Foreign Relations & International Law

Human Rights and the UN Security Council

Ingrid (Wuerth) Brunk
Wednesday, May 31, 2017, 8:30 AM

Human rights issues are vitally important, but that does not mean that the United Nations Security Council should address them.

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Human rights issues are vitally important, but that does not mean that the United Nations Security Council should address them.

António Guterres, the Secretary-General of the United Nations, recently called for the U.N. Security Council to increase its human rights work, including action on social and economic rights, on mass atrocities, and as part of peacekeeping missions. The benefits of U.N. Security Council engagement with human rights are often assumed or supported with a quick reference to the link between human rights and peace (see statements by the Italy, Japan, the United States and other countries in response to Guterres’ remarks). Under the U.N. system, the Security Council has the primary responsibility for the maintenance international peace and security.

As explored in more detail here, however, the relationship between human rights violations and international peace is complicated. For example, the well-known work on the “democratic peace” (a recent example is here) shows a link between certain measures of democracy and interstate peace. And although there is overlap between “democracy” as measured in this literature and “human rights” as they are generally understood, the latter is a far more expansive category than the former. In addition, at least one study of the relationship between human rights and peace shows that there is a human rights peace – but also an “abusers” peace. Further complicating the picture, there is also a well-documented correlation between territorial disputes and militarized interstate conflict: a “territorial peace.” Thus, reducing conflict over territory is another plausible way for the Security Council to safeguard international peace and security, and it may at times be at odds with efforts to promote human rights. Bolivia, Egypt, Ethiopia, Kazakhstan, Russia, and Senegal, all current members of the Security Council, have questioned the relationship between human rights and international peace and security. The empirical work suggests that these questions are valid, even if politically motivated.

That leads to a potential cost of human rights work by the Security Council. Secretary-General Guterres noted that human rights are often politicized. Indeed, much of U.N.’s human rights work is perceived as politically motivated, in whole or in part, as discussed by Rosa Freedman here. One problem with politicization is that human rights violations in some countries go unaddressed. Another is that politicization may impede the work of the United Nations as whole. Consider this evaluation (by the European Council on Foreign Relations) of the General Assembly’s response to Russian annexation of Crimea:

The large number of abstentions in the U.N. General Assembly vote shows that many countries see this as a struggle between power blocs rather than as a fundamental question of international order and do not accept the West's self-identification as the guardian of liberal order. The “Rest”—that is, non-Western countries—have found some of the actions cited by Putin troubling and do not separate their views of Western-backed liberal order from their conviction that the West enjoys an unjustified position of privilege in the international system.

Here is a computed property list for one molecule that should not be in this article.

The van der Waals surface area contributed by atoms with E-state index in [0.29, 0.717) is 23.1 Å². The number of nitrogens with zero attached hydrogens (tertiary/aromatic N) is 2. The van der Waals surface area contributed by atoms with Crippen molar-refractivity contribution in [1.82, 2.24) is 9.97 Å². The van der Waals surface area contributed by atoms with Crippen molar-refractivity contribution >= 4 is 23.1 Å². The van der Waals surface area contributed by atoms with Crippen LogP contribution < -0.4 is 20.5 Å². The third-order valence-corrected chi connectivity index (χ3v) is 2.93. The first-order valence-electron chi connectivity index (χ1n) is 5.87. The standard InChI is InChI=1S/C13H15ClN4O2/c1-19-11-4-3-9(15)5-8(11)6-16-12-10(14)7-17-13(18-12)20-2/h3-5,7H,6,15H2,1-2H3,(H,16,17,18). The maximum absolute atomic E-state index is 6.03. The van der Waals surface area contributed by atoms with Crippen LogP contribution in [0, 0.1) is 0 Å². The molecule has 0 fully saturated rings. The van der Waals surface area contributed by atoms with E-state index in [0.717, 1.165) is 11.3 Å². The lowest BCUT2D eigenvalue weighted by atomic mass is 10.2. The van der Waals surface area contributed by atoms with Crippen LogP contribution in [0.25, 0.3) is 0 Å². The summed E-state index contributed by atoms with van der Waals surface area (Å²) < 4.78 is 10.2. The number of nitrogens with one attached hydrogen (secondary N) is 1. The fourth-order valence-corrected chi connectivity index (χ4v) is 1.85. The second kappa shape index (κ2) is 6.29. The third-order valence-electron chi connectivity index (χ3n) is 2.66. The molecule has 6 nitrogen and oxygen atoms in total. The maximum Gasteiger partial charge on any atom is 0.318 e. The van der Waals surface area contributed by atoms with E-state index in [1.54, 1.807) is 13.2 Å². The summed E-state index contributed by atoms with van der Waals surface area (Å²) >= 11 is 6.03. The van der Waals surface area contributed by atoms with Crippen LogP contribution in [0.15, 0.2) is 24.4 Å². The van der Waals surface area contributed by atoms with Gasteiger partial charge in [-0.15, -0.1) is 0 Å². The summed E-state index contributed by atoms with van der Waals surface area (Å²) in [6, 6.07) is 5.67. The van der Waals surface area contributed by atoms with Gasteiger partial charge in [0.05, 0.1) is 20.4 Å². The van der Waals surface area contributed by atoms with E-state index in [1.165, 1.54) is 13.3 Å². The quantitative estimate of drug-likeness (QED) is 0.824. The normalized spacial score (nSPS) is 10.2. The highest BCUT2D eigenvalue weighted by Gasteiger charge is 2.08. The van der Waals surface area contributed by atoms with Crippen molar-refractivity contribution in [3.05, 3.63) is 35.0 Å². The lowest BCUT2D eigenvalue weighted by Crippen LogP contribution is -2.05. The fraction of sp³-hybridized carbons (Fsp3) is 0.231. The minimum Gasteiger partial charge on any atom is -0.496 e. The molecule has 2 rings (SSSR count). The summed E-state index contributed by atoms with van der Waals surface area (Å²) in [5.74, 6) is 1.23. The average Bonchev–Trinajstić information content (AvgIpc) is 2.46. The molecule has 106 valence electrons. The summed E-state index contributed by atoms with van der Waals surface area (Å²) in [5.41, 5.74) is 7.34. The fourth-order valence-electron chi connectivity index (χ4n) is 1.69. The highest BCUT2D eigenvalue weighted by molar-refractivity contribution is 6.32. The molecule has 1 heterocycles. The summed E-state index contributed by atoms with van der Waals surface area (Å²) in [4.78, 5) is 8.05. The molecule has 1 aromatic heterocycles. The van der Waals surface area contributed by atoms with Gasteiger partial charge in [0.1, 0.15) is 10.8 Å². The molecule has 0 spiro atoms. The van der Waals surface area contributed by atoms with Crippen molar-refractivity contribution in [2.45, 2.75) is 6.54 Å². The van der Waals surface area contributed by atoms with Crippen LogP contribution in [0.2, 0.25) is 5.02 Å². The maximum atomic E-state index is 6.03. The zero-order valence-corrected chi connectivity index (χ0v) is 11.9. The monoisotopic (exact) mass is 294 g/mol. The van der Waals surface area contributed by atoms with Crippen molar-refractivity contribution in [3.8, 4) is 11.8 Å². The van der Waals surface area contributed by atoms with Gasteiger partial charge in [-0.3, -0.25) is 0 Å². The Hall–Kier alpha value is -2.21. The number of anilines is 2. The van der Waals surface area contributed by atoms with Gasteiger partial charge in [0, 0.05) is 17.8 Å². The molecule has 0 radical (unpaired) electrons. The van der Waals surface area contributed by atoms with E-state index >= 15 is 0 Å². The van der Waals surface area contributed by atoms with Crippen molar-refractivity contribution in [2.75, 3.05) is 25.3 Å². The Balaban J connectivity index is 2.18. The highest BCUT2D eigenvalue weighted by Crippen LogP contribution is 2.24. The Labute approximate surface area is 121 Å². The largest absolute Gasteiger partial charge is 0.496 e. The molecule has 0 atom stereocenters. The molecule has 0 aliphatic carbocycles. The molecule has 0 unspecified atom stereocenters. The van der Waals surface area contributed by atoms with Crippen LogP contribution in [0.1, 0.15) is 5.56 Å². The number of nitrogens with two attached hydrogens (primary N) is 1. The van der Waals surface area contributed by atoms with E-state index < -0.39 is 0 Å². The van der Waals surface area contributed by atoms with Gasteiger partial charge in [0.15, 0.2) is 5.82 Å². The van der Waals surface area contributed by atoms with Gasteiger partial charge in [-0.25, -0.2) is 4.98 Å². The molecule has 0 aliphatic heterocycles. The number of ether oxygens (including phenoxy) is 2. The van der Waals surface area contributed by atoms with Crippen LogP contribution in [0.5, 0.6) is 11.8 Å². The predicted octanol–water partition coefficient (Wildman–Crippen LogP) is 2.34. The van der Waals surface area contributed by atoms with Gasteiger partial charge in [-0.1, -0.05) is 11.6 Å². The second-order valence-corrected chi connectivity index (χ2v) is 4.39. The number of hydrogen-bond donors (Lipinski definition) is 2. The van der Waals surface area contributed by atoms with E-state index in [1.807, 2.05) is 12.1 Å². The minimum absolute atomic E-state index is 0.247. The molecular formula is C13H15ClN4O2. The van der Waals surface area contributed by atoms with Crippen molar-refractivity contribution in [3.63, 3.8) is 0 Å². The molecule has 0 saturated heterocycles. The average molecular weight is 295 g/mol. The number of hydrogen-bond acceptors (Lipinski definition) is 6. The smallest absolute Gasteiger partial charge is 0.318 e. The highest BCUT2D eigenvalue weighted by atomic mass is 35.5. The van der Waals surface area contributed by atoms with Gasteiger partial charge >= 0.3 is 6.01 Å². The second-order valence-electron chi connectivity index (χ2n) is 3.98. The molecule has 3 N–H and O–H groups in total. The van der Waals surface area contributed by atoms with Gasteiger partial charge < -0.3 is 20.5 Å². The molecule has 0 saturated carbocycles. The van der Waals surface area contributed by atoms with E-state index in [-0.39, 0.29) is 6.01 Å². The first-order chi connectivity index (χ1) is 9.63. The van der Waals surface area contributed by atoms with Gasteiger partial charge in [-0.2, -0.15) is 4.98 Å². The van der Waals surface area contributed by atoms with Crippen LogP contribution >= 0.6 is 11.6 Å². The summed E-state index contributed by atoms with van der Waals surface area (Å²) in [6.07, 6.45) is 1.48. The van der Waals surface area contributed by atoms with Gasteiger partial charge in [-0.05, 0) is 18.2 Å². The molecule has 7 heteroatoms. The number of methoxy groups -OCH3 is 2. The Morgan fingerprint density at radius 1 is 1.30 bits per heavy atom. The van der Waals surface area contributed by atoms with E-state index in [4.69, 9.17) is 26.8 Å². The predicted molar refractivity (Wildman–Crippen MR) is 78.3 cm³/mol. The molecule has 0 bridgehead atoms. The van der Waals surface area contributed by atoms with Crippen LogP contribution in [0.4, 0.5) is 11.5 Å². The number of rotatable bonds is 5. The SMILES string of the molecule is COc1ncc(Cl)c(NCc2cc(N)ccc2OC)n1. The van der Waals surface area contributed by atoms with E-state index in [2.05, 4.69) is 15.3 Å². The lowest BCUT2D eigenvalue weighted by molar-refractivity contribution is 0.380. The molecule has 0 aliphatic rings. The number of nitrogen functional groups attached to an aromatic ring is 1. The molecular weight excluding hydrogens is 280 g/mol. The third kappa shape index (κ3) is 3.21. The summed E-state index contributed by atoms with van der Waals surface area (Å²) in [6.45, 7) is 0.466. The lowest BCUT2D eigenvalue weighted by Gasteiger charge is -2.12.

General Assembly voting is generally divided along the West/non-West divide; voting on human rights-related resolutions contributes substantially to that divide, as established in a recent study. That human-rights related voting is polarized does not, of course, prove that the Security Council or the General Assembly would be less polarized on other issues if they did not address human rights, but neither should that possibility be dismissed out of hand.

Other potential costs of human rights work include diminished credibility of the Security Council, both because its human rights work is politicized and because human rights violations go largely unaddressed around the world. As Sweden noted in response to the Secretary-General’s remarks, lack of action on human rights undermines the Council’s legitimacy. Broader mandates can also lead the less effective work overall: the expansion of peacekeeping objectives, partly to include human rights, appears to have made some peacekeeping more contested and less effective, as described in a new book Taking Sides in Peacekeeping by Emily Rhoads. There are various ways to address these problems. Perhaps more human rights work by the Security Council is the solution, not less, especially if it is possible to do that work in an effective way that is not perceived as politically-motivated. At a minimum, however, human rights work by the Security Council has risks and downsides. Proponents would do well to acknowledge and address them.

Ingrid Wuerth is the Helen Strong Curry Professor of International Law at Vanderbilt Law School, where she also directs the international legal studies program. She is a leading scholar of foreign affairs, public international law and international litigation. She serves on the State Department’s Advisory Committee on Public International Law, she is a Reporter on the American Law Institute’s Restatement (Fourth) on U.S. Foreign Relations Law, and she is on the editorial board of the American Journal of International Law. She has won Fulbright and Alexander von Humboldt awards permitting her to spend substantial time in Germany and she is an elected member of the German Society of International Law.

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